Focus Features will release Matt Damon and John Krasinski’s anti-fracking movie “Promised Land,” which the pair co-wrote and star in together, in NY and LA theaters December 28 for an Oscar-qualifying run, followed by a January 2013 expansion. It looks like Focus is adding this film to its award season plate along with Wes Anderson’s “Moonrise Kingdom” and Joe Wright’s “Anna Karenina.”
Damon was going to make his directing debut on the film but passed the baton to his “Good Will Hunting” director Gus Van Sant. The film was produced by Focus Features and co-financed by exec producer Participant Media. Damon and Krasinski also produced, with “Good Will Hunting” producer Chris Moore. They star alongside Rosemarie DeWitt, Frances McDormand, Hal Holbrook, Scoot McNairy and Titus Welliver.
Damon and Krasinski’s screenplay is an adaptation of a story by author Dave Eggers, who worked with Krasinksi on “Away We Go.” Political activist Damon is opposed to the practice of fracking, or hydraulic fracturing, a drilling process for extracting natural gas from shale rock which involves forcing masses of water and chemicals into wells and can taint ground water. (See Damon’s 2010 Working Families Party video below.)
At the start of production, Krasinski said that he and Damon “wanted to write a story about American identity. In all of today’s political and economic rhetoric, I feel people often lose sight of the deeper, core principles of what defines us as a country. We knew we needed to find a contemporary issue that would serve as the backdrop to the story but, more importantly, allow us to fully explore this idea.”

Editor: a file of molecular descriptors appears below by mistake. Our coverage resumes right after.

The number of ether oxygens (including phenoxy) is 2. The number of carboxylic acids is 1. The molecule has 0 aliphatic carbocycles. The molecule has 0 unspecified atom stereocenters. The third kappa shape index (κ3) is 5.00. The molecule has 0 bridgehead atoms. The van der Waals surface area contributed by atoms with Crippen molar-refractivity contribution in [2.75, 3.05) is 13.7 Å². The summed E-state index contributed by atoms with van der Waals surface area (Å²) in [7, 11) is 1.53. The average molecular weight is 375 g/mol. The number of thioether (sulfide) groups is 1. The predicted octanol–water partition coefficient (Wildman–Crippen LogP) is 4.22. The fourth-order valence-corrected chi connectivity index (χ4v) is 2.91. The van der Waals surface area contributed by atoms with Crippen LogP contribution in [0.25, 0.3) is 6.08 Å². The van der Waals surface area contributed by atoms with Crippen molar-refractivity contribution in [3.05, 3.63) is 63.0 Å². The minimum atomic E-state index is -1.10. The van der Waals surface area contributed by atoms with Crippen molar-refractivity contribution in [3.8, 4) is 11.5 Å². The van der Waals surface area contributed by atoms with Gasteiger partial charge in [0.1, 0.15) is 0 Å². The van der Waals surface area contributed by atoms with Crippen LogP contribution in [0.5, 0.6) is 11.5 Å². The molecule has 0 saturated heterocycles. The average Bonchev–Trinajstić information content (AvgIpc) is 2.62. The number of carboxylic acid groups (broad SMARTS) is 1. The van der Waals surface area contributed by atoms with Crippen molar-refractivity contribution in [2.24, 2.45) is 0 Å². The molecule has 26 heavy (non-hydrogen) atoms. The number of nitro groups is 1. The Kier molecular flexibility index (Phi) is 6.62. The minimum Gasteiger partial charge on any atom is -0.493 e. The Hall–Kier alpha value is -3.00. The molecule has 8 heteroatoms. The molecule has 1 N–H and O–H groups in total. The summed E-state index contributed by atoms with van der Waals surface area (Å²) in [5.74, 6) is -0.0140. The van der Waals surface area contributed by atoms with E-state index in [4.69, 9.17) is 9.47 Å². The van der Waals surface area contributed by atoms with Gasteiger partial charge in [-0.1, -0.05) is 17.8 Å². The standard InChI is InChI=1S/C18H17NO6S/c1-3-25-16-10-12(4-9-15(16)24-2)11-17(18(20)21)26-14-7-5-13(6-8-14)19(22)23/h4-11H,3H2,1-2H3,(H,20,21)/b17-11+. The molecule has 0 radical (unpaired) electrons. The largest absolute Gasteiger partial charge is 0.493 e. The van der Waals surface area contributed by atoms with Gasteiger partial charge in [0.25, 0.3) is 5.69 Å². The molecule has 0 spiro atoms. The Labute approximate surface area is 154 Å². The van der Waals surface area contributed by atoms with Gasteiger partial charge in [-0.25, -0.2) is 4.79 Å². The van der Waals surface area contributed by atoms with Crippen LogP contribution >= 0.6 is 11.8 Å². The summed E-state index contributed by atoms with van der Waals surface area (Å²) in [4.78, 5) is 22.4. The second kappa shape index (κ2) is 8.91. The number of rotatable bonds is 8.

The synopsis is below.
Mr. Damon plays Steve Butler, a corporate salesman who arrives in a rural town with his sales partner, Sue Thomason (Ms. McDormand). With the town having been hit hard by the economic decline of recent years, the two outsiders see the local citizens as likely to accept their company’s offer, for drilling rights to their properties, as much-needed relief. What seems like an easy job for the duo becomes complicated by the objection of a respected schoolteacher (Mr. Holbrook) with support from a grassroots campaign led by another man (Mr. Krasinski) who counters Steve both personally and professionally.